Part 2:

So if you thought the first episode was confusing I can’t imagine what you musta thought of this episode.

This story is, of course, written by David Whitaker, and the thing I love about David Whitaker is how impossibly ambitious he is. We see it in something like “Evil of the Daleks” or even “The Crusade” where he’s constantly shoving Doctor Who into new and interesting directions. Hell, we talked about him just two weeks ago. But this is him really pushing the show into new and interesting territory. Hell, he’s changing the entire game of the show and before the show’s even through its initial thirteen episode order. It’s complete madness.

I mean, the premise of this story is that the TARDIS is broken and is trying to get the attention of her occupants so they can fix her and set her right.

Think about that. That’s completely nutty. The Doctor’s spaceship is alive. And sure, it’s easy to digest now, especially after “The Doctor’s Wife” made concept reality. But it’s kind of a mind bending thing to deal with, and it even takes the TARDIS crew a few minutes to figure the whole thing out. And Whitaker even gives us a play in real time as they suss out what’s happening. From the start of the episode until The Doctor unsticks the fast return switch (or maybe it’s even a bit later) is all one big unbroken scene and it’s remarkably engaging even though it’s not ever really clear what the hell’s going on. You can always tell there’s a lot of explaining going on when multiple characters keep going “of course!” every few minutes and the “of course” features leaps in logic.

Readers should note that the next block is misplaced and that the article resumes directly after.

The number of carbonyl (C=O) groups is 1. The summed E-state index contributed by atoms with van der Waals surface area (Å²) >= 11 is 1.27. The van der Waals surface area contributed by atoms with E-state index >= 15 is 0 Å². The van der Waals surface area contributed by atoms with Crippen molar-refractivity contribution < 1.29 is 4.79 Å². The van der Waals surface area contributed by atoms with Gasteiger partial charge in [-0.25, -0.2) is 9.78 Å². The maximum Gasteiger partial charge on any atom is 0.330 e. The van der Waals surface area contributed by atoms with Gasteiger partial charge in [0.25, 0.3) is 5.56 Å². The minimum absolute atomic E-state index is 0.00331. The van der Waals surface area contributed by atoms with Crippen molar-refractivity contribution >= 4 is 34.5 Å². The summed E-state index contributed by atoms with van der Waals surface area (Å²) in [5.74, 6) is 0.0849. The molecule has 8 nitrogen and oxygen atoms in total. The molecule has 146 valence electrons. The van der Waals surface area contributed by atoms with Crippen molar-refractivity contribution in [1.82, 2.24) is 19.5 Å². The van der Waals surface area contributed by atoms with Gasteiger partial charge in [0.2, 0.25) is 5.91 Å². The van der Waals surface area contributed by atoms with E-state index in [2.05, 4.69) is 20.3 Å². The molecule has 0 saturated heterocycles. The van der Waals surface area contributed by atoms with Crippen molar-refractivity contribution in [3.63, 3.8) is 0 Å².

The idea behind this, of course, is that Barbara is the one who’s instrumental in conveying The TARDIS’s message that something is clearly wrong.

What’s wrong is the fast return switch. A spring came loose and the TARDIS is essentially fast returning back to all of its previous destinations and getting dangerously close to the beginning of time, which is where it started from. And okay… First of all? Fast return switch is remarkably clever and awesome on Whitaker’s part and that it’s stuck is a fantastic use for it. I also love that the solution is remarkably simple: things aren’t connecting the way they should. The trust between these four people is not nearly where it needs to be for their relationship to be okay and then… suddenly, something snaps into place and while things aren’t perfect they can at least move onto something else and the healing process can begin.

As to how all this gets figured out, I’m at a total loss. I don’t quite understand how melting a clock would get someone like Barbara to “think about time.” Personally, it’d make me worried that the clock was melting. Same with the doors opening and closing.

And yet there is communication and it gets everything settled. But it’s weird. Really weird. There’s nothing like watching The Doctor backed up against the console giving that monologue about the formation of a solar system and how fantastic that is to him. It’s scary and beautiful all at the same time. But it’s quintessentially Doctor, isn’t it? This is a young guy thirsty for experiences like that and it shows. The hunger in Hartnell’s eyes is why he’s totally underrated as The Doctor and the way he bounces from serious to cheery when explaining that they only have five minutes is really, really excellent.